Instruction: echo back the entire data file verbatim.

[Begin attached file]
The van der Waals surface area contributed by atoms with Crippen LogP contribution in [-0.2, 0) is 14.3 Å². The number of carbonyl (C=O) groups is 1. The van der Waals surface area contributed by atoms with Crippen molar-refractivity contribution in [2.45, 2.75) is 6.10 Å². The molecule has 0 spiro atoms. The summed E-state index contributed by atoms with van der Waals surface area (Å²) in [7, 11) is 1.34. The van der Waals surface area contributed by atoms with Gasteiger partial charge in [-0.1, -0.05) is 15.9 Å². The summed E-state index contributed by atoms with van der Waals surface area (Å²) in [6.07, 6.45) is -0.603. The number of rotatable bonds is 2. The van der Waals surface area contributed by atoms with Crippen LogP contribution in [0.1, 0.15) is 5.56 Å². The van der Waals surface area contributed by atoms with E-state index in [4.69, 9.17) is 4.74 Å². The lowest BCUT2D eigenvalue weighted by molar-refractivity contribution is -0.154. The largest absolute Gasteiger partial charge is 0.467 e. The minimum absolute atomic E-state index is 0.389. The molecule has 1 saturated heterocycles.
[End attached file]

The van der Waals surface area contributed by atoms with Crippen LogP contribution in [-0.2, 0) is 14.3 Å². The number of carbonyl (C=O) groups is 1. The van der Waals surface area contributed by atoms with Crippen molar-refractivity contribution in [2.45, 2.75) is 6.10 Å². The molecule has 0 spiro atoms. The summed E-state index contributed by atoms with van der Waals surface area (Å²) in [7, 11) is 1.34. The van der Waals surface area contributed by atoms with Gasteiger partial charge in [-0.1, -0.05) is 15.9 Å². The summed E-state index contributed by atoms with van der Waals surface area (Å²) in [6.07, 6.45) is -0.603. The number of rotatable bonds is 2. The van der Waals surface area contributed by atoms with Crippen LogP contribution in [0.1, 0.15) is 5.56 Å². The van der Waals surface area contributed by atoms with E-state index in [4.69, 9.17) is 4.74 Å². The lowest BCUT2D eigenvalue weighted by molar-refractivity contribution is -0.154. The largest absolute Gasteiger partial charge is 0.467 e. The minimum absolute atomic E-state index is 0.389. The molecule has 1 saturated heterocycles.